Friday, March 19, 2010

Local Legends

How much do you know about the area you live in? Could you give a guided tour?

Just wondering.

Orange County isn't the cultural, political, or even geographical center of the Commonwealth of Virginia. And yet when friends from out-of-town came for a visit, I surprised myself with how many points of interest (both important and not) we were able to show them.

Like many localities, Orange County does have some historic places. Montpelier, the home of James Madison is probably the most famous. But as we drove around, places and stories just spilled forth.

Montpelier, for example, was also one of the locations used for the filming of "Hush" with Gwyneth Paltrow and Jessica Lange (the murder weapon came from Faulconer's Hardware in downtown Orange). If you look carefully in the background, you'll see many Orange County residents (and many Four County Player thespians) working as extras in the background.

Near Montpelier is Mount Athos, current home to Donna Somerville. Did she really murder her husband, Ham Somerville, the squire of Somerset? The court ruled not, but the jury of public opinion is still out.

And then there's St. Thomas Episcopal Church in the town of Orange, which features stained glass windows by Tiffany and Company. Across the street is the Orange Presbyterian Church, which has the pew that Robert E. Lee sat during worship services (with an appropriate plaque).

And speaking of the Recent Unpleasantness (known as the Civil War in other parts of the country), there's the Exchange Hotel in Gordonsville. This vacation destination was converted into a field hospital, with a chute connected to one window that shunted severed limbs into a pit.

The Battle of the Wilderness happened in Orange County, and near the town is an overgrown arched stone bridge. This is the now abandoned replacement to the wooden Fat Nancy railroad bridge, which collapsed as an excursion train crossed it in 1888 -- a train full of Civil War veterans returning from a reunion of Gettysburg. One of the survivors was General James A. Longstreet.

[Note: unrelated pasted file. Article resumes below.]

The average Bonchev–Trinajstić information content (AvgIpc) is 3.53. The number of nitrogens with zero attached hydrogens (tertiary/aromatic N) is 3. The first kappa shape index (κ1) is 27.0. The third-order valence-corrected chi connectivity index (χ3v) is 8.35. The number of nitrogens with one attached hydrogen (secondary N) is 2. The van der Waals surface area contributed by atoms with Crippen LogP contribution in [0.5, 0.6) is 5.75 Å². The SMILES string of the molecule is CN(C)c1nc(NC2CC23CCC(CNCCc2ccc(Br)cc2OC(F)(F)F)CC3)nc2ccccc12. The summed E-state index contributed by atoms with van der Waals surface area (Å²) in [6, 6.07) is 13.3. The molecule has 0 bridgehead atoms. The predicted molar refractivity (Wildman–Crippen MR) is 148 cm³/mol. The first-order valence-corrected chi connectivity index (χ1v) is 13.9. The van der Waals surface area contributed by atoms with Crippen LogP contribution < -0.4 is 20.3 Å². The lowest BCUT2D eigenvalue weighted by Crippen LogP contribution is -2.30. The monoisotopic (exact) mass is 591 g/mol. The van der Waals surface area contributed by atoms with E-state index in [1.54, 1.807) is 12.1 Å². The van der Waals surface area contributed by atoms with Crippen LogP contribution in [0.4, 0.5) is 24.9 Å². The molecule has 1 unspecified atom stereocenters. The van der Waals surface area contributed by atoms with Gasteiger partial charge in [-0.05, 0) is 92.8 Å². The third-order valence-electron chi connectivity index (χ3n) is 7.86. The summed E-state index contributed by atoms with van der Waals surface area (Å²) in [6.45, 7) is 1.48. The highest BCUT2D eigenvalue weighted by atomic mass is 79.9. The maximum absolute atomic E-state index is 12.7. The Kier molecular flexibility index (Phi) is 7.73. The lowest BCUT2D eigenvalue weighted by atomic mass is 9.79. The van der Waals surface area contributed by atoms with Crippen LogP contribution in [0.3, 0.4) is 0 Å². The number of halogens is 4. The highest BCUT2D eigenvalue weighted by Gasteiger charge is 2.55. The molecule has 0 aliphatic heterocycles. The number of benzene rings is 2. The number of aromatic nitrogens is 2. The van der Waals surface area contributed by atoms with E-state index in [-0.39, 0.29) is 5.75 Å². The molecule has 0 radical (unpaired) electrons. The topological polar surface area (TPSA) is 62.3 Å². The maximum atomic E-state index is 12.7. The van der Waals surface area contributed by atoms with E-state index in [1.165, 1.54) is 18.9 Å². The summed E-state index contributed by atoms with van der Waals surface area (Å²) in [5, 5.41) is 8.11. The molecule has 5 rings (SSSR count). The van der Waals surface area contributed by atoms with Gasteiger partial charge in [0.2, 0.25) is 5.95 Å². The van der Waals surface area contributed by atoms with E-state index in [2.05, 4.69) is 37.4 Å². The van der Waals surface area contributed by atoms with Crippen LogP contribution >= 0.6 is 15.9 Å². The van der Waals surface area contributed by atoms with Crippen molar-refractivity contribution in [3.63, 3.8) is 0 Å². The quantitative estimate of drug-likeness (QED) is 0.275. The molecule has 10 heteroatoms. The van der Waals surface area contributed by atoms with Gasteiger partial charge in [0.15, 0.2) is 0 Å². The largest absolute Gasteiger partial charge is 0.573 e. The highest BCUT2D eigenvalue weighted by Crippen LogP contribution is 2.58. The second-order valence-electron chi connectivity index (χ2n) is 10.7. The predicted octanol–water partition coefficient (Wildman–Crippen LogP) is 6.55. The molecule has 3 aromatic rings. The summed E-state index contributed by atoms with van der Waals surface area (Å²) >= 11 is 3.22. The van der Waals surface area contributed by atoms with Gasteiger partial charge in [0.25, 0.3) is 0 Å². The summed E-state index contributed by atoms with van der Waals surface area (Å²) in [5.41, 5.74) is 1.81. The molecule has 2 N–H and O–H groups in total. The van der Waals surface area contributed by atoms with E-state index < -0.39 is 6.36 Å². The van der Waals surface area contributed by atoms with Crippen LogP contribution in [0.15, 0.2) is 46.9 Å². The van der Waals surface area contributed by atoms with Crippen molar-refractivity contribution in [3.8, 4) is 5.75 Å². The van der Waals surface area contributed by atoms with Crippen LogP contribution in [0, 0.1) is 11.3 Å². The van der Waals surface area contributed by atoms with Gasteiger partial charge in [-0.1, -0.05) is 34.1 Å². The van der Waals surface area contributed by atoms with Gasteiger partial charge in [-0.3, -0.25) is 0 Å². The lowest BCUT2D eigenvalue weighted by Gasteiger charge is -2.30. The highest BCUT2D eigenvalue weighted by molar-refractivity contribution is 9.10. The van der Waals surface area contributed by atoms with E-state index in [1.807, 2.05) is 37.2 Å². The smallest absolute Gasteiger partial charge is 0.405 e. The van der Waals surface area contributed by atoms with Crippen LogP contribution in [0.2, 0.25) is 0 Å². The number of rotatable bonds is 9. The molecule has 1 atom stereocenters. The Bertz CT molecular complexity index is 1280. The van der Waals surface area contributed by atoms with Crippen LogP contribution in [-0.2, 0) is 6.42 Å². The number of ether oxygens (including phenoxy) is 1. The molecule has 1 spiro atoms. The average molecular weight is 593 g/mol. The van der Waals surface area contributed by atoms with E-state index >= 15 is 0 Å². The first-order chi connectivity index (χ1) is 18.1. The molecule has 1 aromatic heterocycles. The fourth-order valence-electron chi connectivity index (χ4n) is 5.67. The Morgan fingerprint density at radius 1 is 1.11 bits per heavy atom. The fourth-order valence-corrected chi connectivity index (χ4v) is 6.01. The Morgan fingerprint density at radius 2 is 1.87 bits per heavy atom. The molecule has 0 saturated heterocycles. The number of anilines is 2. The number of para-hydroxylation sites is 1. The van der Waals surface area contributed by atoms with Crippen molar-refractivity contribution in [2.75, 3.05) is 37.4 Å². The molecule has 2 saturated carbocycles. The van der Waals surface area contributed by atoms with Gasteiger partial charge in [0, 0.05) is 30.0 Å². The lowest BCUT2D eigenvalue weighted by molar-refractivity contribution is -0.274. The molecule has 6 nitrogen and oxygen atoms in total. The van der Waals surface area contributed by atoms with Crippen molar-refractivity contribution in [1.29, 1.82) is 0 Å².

There's also the building where a kayak factory used to be -- the first enterprise of Peter Rice, who would later founded the Plow and Hearth. We showed our guests the remains of the narrow gauge railroad right-of-way that hauled timber from Wolftown at the base of the Appalachians to the furniture factory in the Town of Orange.

We dined at the Silk Mill Grill, one of the many businesses occupying the old silk mill building, at one time the town's biggest employer. We drank Barboursville Vinyards wine, grown on the former estate of Governor James Barbour of Virginia. His home, designed by Thomas Jefferson, burned in 1884. The ruins still stand, and in addition to providing a graphic for the vineyard's label, also serve as an outdoor stage for summer productions.

And there are many more stories we could have shared, too. I know that my father could give an equally detailed tour of his home town, which got me thinking. What about you? What stories would you share about where you live? Because every location has at least one.

- Ralph

(And if you have a great story about where you live, please share in the comments field)


  1. Ralph,

    You omitted "Historic Radio Orange". ;-) It's a "PSA" from 1976. I see I can't include a link here, so the curious should go to, then pick "promos" on the left side and you'll find it at the bottom of the promos page.

    I thought Marse Lee's pew was at St Thomas.


  2. I am so embarrassed. I did indeed neglect to mention historic Radio Orange (although it wasn't part of our cook's tour.) Maybe its time to do another post about that.

    In the library of the Presbyterian Church there's a pew with a plaque denoting that Lee worshiped from it while he was here. I think this is a different pew than the one in the Episcopal Church.

    And again, I was just giving examples of what I knew of the area, which is by no means all-encompassing.